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Orion - German Panzer Soldiers Set4 (ORI7204R) _________(EXT)

 

 

Manufacturer Orion
Scale 1/72
Set Code ORI7204R
Year 2011
No. of Figures 3
No. of Poses 3
Additional Items None
Size Tall
Material Resin
Colour Gray
Flash Level Medium
Glue-ability Excellent (Super Glue Gel)
Convert-ability Difficult
Optimal Period 1941 – 1945

 

Review   

Accustoming the clients with an impressive quality of the resin Basic Sets targeting WWII German Panzer crews, Orion ended the series in a terrific manner, the fourth set proposing again three noteworthy minis. Nevertheless, it should be highlighted as a special point of interest, Boris Knokhov, the creator of the army-men within the series has already carved several new marvellous sets on Panzer troops, unpublished by Orion yet. In this light, it might be assessed and wished in the close future these new sets to be commerciallymade available and it seems Orion would start working them by February 2012.

Both in terms of attire and material, Orion has chosen to end the series in the same manner it has started, two soldiers putting on the standard Panzer uniform and another dissimilarly dressed, wearing the M41 HBT Panzer uniform. Furthermore, one of the two soldiers in Panzer uniform added over the wrapper another piece of garment, most surely a drill tunic. Likewise, Basic Set 4 has been released in the non-breakable darker gray resin of excellent quality and its three soldiers have got a hair more robust physical construction than most comrades in the series, the skinny look of some previous figs completely vanishing. The explanation might rest in the fact that the fourth set was sculptured having in mind casting in resin while the previous three were created for polyethylene although those arrived in resin. Likewise, it seems the future Orion sets of the series will be sculptured for casting in resin, too. However, without question all sets go together very fine and the minis can be emplaced on the same diorama or vehicle, the slight size differences between the bodies not contradicting the human anatomy, but making even more credible the entire scene.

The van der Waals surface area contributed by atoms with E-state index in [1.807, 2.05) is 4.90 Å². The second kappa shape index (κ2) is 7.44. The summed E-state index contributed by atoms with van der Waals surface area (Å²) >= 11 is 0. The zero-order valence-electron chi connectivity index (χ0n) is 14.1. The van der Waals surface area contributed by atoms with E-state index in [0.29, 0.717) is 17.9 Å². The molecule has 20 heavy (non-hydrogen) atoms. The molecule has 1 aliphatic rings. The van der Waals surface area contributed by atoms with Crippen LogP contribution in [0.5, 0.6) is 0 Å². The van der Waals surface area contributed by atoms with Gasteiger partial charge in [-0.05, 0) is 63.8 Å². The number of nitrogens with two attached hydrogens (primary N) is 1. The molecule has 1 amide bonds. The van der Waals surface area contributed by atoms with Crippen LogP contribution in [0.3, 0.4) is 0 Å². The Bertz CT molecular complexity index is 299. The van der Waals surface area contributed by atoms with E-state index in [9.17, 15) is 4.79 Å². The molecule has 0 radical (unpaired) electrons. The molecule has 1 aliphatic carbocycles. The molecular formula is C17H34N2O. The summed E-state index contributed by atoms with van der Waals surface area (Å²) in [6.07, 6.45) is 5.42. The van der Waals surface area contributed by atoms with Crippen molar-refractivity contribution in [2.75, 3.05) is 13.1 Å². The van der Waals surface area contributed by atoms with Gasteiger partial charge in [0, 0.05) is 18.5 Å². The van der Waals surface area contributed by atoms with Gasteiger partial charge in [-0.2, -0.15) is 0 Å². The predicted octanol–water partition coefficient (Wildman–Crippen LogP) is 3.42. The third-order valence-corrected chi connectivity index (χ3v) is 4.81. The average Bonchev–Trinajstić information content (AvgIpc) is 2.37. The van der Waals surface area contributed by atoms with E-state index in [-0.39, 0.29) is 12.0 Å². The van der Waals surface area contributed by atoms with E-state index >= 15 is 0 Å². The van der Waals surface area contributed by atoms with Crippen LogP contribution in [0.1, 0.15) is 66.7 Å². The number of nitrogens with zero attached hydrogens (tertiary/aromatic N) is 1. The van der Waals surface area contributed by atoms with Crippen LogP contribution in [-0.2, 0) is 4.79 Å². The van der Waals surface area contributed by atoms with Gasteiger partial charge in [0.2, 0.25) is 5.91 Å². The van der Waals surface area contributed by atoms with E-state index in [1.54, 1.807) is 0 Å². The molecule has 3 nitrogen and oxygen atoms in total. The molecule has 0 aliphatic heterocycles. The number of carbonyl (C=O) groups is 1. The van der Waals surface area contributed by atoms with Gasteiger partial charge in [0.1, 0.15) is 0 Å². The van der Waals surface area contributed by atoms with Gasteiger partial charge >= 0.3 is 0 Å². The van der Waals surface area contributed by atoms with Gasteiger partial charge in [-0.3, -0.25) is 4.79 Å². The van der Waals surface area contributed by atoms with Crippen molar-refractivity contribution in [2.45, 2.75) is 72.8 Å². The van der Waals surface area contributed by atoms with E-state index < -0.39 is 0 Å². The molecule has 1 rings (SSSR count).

The obsolete plastic bag stapled on a cardboard fitting in the title and photo of the unpainted figs was used for packing Set 4, too. Anyway, this time the not sensitive resin corroborated with the non-existence of fragile parts assure proper delivery to customers even if the package itself does not confer protection to content.  

While most of combat activities were performed inside the vehicles, figure sets targeting Panzer crews are a little limited concerning poses, standing, resting, maintenance, and hatch emplacements emerging as the most usual depicted approaches in 1/72 scale, no matter the manufacturer. Nonetheless, these represent the main stances adopted by Panzer troops as illustrated by the great majority of reference materials although combat actions outside the vehicle were often carried out but evidently, rarer photographed or filmed.  

The three figures of Basic Set 4 refer to one main activity of Panzer crews, respectively loading projectiles in vehicle. Depending on the situation, an armoured vehicle could fire its shells in a short period, regularly reloading it even on the battlefield being mandatory. The clue on the activity implemented by this crew comes from the mini holding a projectile in his hands, but due to the relaxed attitude of his team mates, one with hands in pockets and another scratching his head, it seems loading is fulfilled far from the front line. The size and shape of the projectile indicate the crew belongs to a vehicle endowed with an 88 mm cannon such as Tiger I and II, Elephant, JagdPanther etc. On the other hand, the adopted stances make the figures suitable not only for an arrangement as loading ammunition in the vehicle, but also for emplacement within an open top armoured vehicle on the move or even preparing to fire, Nashorns setting out as an ideal location for them.